You’ll want to stitch all over the tulle or organza to trap all the layers. When I made mine, I stitched vertically and then horizontally with wavy lines.

Step 5: Add your lace.

Let’s pretty it up a bit by adding some lace. Start by glueing the lace onto the cover. You can just wrap the cover with the lace and use glue on the inside cover so you can’t see it through the lace. Then just stitch around the outside of your cover to keep it all in place.

OPTIONAL: Add a bookplate to the front cover if you’re after a simple and elegant design on the cover.

Step 6: Add your closure and lining.

If you want to add a ribbon closure then you’ll need to cut a strip that’s long enough to run the full length of your cover and still tie in a bow once you’ve added your pages and ephemera. For my one-signature journal, I used about a metre of ribbon. This was probably too much but it’s best to have too much than not enough as it’ll be very difficult to redo this step.

Glue your ribbon onto the inside of your cover using fabric glue. Try to ensure you’ve glued it in the middle so you have an even amount of ribbon on each side.

Next, it’s time to sort your lining.

Whether you’re lining your cover with fabric, scrapbook paper or cardstock, you’ll need to cut it down to size. Ideally, leave about half a centimetre the whole way around so it doesn’t peep out when the journal’s closed. Glue the whole thing down or stitch it around the edges to keep it in place.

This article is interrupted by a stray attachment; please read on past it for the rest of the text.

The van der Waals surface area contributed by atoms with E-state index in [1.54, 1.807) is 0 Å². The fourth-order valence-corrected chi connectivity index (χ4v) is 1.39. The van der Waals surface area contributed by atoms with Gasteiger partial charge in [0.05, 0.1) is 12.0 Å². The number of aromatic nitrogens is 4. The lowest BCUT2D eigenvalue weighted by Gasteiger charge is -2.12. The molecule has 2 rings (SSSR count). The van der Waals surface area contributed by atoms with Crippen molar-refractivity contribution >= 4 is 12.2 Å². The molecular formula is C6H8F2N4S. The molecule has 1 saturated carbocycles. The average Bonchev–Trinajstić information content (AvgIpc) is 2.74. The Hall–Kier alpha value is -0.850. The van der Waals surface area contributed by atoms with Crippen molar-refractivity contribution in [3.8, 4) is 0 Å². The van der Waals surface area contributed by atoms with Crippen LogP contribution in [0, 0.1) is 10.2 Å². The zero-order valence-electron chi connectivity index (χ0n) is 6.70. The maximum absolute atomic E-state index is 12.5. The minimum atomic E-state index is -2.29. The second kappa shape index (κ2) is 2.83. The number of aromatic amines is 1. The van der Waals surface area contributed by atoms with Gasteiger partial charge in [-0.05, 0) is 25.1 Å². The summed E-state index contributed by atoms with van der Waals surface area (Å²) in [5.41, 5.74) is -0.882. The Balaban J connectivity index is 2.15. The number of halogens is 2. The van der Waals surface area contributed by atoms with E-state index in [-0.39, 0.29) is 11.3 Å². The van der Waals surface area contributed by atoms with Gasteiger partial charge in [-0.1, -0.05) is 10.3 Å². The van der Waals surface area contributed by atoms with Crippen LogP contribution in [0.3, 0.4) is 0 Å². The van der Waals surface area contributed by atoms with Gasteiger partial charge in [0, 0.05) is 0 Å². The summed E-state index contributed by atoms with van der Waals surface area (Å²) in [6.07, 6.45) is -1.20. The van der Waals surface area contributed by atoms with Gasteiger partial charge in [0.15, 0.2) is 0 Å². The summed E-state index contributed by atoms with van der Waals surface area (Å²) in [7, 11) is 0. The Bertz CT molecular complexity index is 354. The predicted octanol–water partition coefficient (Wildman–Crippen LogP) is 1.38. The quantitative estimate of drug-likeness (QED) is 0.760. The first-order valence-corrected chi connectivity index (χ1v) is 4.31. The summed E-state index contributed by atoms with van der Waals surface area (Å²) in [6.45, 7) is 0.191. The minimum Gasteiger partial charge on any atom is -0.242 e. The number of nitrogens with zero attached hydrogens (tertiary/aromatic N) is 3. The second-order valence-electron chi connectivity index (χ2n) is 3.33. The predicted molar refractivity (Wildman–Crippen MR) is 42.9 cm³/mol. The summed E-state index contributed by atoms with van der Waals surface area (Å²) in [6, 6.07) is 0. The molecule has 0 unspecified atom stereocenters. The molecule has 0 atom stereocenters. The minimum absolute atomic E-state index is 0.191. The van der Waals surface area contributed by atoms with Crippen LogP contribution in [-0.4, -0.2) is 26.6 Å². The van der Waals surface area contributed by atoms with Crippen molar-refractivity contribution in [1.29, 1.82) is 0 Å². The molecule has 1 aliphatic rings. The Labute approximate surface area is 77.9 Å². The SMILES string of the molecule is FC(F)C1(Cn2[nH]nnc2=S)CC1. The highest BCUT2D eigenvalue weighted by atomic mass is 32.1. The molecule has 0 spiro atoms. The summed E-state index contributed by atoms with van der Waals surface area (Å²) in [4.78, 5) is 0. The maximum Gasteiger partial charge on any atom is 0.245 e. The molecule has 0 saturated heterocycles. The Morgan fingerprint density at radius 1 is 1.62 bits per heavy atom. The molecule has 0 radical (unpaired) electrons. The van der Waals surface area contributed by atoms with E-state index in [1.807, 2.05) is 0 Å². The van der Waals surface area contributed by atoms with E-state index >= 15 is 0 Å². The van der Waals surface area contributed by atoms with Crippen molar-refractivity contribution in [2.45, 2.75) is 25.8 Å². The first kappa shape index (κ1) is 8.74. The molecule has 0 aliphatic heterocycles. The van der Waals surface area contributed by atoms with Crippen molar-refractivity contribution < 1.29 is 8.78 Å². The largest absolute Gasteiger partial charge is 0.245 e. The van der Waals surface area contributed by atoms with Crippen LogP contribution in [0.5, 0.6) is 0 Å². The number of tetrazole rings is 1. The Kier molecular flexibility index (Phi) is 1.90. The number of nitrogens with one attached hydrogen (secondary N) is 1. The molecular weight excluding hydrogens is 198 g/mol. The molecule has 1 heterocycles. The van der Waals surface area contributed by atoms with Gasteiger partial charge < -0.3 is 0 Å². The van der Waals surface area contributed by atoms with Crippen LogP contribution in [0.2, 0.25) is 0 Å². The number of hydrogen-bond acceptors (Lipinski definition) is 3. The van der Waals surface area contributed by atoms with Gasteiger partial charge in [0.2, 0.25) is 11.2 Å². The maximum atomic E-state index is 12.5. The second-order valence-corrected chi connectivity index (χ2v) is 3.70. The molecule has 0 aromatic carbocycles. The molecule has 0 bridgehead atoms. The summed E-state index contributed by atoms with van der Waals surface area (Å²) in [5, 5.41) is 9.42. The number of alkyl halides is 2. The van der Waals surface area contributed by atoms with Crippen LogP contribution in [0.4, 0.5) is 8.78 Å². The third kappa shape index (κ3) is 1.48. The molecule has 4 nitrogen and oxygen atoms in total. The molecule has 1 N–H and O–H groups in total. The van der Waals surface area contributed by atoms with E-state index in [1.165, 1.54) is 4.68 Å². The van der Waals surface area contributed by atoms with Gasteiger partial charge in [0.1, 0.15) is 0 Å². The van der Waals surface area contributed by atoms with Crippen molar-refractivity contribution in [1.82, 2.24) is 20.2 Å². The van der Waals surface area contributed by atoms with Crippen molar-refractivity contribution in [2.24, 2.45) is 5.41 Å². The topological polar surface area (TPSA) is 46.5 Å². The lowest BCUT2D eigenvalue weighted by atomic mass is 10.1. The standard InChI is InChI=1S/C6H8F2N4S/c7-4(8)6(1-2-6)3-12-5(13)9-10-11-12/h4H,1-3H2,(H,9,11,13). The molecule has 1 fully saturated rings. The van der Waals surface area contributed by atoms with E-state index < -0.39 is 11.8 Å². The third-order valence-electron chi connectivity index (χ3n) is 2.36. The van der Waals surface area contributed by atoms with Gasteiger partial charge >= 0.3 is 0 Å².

Inside the junk journal cover

Step 7: Add some book corners.

You’ve probably got a few untidy corners, so simply attach some protective book corners and no one will ever know!

And there you have it! Your pretty journal cover is now ready for your pages and ephemera.

RELATED: Shades of Winter Junk Journal Flip Through | Winter Junk Journal Ideas

Watch the video:

Want to see exactly how I made mine? Watch my video on YouTube now:

And here’s how my final project ended up looking: (video flip through)

Shades of Winter Junk Journal

If you enjoyed my tutorial, please consider sharing it with a friend or someone who you think will also enjoy it via the links below.

Until next time then,

Justine xoxo

If you're finding my blogs and videos helpful, I would love it if you would consider donating to my "Buy Me A Coffee" site. Thank you so much for your support xoxo
Justine Jenkins

Justine is the brains behind the House of Mahalo craft blog, YouTube channel and Etsy shop. She's been cross-stitching since she was 10, baking since she was 6 and just generally creating something fabulous for as far back as she can remember. In 2020, Justine started upcycling various items around the house, and in 2021, she discovered the wonderful world of junk journals. Since then, she's made well over 30 journals and folios by hand, alongside various handmade gifts and home decor pieces. Justine now shares tutorials and inspiring DIY ideas via this craft blog, her YouTube videos and in her Facebook group called Junk Journal Ideas and Inspiration.